“Plans are nothing; planning is everything” is a famous quote by former U.S. President Dwight D. Eisenhower (1890-1969). Whilst some people may question whether plans really are nothing, many more would understand and agree with Eisenhower’s sentiment and his emphasis on the importance of the planning process over the plan itself.
As the graph above demonstrates, over the past number of decades the construction industry’s productivity has been static, with a concerning lack of growth. This trend and an increasingly competitive market has prompted the Construction Industry to shift its focus on improving productivity, with high profile initiatives such as ICE’s Project 13 formed to tackle the issue.
The initiatives set out by Project 13 aim to disrupt the industry, boosting certainty and productivity in delivery and improve whole life outcomes in operation. And as reported in the October 2018 edition of NCE, with the construction industry currently 21% less productive than the rest of the economy there really is no time to waste.
The underuse of digital technology within construction has been widely documented and can be understood as a key reason for lower productivity levels, but in recent years there has been a surge of innovation in this area with a huge stream of apps and new software options open for companies to explore. According to McKinsey Global Institute’s Digitisation Index - as seen below - construction is one of the least digitised industries in the world, but for how long?
At a project level, robust short-term planning remains one of the most reliable and effective methods for a project to increase both efficiency and productivity for maximum programme and commercial benefits. As Eisenhower inferred, simply having plans in place will not solely bring about these improvements, as this relies ultimately upon the quality of the planning within those plans. Fortunately, there are some reliable methods for ensuring short-term plans are produced with the quality required to improve production.
On a construction project collaboration is key. The importance of knowing, and fully understanding, how your planned works will interface with the works of others planning their own works around you cannot be understated. Not only does effective collaboration prevent needless waste through mitigating the likelihood of two workgroups planning work in the same location at the same time, but more importantly it prevents the need for last minute site changes, which is often the root cause of many safety incidents.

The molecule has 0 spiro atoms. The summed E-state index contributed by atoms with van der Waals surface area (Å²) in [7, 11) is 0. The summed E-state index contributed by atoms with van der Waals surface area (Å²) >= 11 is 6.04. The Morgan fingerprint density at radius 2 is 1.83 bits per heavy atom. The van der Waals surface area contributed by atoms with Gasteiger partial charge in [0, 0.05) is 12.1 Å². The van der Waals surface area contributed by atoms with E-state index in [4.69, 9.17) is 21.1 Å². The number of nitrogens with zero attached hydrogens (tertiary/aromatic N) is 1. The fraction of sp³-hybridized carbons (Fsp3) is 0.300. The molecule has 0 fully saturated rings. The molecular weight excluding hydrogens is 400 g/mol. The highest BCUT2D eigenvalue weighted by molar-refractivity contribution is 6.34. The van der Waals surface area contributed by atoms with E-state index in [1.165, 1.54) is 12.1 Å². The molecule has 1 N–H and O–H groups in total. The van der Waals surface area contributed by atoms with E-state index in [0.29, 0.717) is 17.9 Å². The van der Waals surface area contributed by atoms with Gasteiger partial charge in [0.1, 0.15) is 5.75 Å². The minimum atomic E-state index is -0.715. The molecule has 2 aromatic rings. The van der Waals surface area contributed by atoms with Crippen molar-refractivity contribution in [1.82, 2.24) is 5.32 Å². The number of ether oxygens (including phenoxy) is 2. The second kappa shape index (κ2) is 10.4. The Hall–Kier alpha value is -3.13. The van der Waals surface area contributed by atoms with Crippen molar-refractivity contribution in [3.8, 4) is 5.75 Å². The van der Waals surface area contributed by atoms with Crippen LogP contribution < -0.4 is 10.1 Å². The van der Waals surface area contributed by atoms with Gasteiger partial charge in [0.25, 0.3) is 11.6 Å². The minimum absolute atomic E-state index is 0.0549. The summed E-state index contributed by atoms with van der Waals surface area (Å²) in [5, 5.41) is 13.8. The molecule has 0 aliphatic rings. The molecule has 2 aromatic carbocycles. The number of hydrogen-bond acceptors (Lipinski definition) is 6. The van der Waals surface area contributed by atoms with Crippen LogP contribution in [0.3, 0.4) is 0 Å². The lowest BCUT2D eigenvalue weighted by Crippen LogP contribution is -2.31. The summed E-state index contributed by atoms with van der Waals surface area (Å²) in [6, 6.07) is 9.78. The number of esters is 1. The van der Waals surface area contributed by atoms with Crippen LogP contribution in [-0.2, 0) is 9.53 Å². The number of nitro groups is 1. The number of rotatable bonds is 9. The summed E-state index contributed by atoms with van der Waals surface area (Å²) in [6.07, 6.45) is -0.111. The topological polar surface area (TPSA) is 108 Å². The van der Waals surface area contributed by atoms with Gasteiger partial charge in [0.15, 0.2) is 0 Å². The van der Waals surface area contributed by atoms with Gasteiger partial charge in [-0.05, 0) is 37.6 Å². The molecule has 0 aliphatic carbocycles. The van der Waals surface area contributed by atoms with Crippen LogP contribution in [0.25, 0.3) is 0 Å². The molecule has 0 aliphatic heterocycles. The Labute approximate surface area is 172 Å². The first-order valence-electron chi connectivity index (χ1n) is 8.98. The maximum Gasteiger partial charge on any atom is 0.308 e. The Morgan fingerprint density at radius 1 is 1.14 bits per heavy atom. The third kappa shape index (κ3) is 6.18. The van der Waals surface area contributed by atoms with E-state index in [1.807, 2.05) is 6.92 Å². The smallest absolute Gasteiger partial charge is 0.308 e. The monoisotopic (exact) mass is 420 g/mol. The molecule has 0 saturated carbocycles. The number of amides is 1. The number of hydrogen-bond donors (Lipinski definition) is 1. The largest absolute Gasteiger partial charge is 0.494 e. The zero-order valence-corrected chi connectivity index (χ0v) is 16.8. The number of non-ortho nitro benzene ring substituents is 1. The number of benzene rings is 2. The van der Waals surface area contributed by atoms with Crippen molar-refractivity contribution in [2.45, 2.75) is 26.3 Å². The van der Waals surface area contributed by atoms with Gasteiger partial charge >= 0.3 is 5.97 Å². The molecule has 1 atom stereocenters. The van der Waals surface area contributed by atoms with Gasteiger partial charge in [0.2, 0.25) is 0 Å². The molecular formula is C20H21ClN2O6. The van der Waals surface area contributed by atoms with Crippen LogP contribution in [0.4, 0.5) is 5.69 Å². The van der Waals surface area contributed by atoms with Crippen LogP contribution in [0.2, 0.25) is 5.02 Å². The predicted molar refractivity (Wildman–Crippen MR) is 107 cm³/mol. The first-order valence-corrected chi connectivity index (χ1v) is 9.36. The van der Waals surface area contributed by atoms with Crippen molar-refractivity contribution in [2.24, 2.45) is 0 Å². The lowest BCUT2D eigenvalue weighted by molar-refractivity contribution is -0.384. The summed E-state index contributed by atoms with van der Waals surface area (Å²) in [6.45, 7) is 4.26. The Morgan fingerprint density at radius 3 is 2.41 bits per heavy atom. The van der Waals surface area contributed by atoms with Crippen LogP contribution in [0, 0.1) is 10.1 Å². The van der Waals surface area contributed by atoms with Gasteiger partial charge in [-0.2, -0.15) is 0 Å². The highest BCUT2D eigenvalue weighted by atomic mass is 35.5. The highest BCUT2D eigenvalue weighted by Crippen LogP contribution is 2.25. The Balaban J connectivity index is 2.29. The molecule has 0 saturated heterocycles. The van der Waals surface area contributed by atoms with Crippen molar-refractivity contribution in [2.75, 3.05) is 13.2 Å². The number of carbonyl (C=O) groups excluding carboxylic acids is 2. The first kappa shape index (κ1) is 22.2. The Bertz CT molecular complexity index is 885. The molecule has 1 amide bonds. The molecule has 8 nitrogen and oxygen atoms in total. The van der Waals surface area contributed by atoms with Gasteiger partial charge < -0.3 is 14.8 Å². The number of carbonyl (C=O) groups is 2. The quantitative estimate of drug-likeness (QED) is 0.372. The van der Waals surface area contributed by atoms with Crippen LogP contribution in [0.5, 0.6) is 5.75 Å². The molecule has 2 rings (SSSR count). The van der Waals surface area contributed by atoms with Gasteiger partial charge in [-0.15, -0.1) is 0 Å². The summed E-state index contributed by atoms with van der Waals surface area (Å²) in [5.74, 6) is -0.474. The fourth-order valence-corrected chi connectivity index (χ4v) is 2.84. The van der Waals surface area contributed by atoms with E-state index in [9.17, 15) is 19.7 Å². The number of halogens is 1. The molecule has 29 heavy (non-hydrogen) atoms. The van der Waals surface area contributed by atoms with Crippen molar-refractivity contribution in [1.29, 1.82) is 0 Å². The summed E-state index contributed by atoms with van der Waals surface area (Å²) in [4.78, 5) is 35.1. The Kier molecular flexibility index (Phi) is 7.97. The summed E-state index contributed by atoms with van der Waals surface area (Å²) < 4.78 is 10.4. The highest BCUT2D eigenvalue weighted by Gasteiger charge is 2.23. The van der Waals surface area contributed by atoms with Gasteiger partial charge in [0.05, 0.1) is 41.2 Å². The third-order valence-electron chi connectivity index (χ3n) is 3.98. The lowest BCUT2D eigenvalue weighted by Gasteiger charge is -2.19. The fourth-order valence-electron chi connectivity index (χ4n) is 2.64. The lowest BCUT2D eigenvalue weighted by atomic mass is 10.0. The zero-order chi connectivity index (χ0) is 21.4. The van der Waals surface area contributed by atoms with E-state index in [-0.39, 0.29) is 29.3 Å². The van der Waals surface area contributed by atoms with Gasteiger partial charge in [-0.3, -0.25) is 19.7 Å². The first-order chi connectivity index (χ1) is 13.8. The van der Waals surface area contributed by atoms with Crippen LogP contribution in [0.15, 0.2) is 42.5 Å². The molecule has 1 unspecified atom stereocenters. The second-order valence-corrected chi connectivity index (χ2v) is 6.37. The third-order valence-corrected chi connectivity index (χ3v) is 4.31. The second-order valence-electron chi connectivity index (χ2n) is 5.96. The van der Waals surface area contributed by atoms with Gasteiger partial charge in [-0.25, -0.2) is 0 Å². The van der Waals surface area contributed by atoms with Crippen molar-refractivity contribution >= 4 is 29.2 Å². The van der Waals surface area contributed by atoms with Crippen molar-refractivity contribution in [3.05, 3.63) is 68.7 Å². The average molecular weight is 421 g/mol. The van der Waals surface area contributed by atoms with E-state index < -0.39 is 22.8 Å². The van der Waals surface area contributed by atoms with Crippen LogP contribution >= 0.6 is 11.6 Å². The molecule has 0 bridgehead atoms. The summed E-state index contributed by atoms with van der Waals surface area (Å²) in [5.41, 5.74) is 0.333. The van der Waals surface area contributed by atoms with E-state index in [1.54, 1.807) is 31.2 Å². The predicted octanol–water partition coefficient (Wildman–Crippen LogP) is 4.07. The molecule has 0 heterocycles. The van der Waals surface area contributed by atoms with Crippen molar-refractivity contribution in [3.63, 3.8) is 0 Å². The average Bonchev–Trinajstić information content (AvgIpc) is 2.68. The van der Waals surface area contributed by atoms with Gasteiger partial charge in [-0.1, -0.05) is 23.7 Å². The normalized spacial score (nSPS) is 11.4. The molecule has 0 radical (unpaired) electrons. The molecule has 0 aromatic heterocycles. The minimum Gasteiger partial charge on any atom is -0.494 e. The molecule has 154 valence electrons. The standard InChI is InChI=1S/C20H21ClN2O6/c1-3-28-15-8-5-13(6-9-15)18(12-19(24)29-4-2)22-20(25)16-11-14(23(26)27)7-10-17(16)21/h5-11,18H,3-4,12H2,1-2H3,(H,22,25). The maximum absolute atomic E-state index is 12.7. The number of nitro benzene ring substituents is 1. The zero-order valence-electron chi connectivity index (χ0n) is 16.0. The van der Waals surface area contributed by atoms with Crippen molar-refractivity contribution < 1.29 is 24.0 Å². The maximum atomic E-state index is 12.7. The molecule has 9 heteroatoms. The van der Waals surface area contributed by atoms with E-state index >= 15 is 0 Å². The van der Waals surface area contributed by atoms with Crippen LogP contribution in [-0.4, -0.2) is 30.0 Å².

For some time, the Lean Construction Institute have led the way in developing collaborative processes and their website offers further valuable tips on improving collaboration on construction sites.
Activities will nearly always have constraints of some sort that, unless addressed, will prevent the activity from being achieved. Design and documentation for safety, environmental, and quality are the most common forms of documentation constraints that could affect the success of an activity if they are not in place prior to commencing the activities. With construction being the fluid industry that it is, there will always be situations that arise on a project that require urgent changes to documentation, design, or methods of working. In such instances, amending the documentation as expediently as possible is vital, however, not having this documentation in place for the activities that are not subject to late change will be down to poor planning. Maintaining trackers for documentation can help ensure timely production of documentation to prevent delay.
Root cause analysis is a technique commonly used in construction, however, it is more often used to determine how health and safety incidents occurred and to ensure reoccurrence is prevented. Similarly, grouping and analysing failed activities provides project teams with invaluable data that can be used to identify the common reasons that activities are failing to prevent reoccurrence as much as possible to help increase the overall reliability of the plans.
For a plan to be effective, people have to be able to follow the plan. Therefore, adding unnecessarily complicated information should be avoided to prevent confusion. It is also worth remembering that some people who need to be aware of the plan may find the traditional gantt / bar chart formats confusing and other formats should be considered. Other formats that could be considered include visual plans with activities drawn onto site sketches to show the activities planned to occur on a particular day or week. Visual plans are especially successful for site teams and this format is strongly recommended in such circumstances. Another simple format is a daily list of activities, broken down by location, team, discipline, or a mixture of these to suit the project requirements.
Whichever format is adopted, the most important thing is that a plan should always be clear, concise and as simple as it can be.
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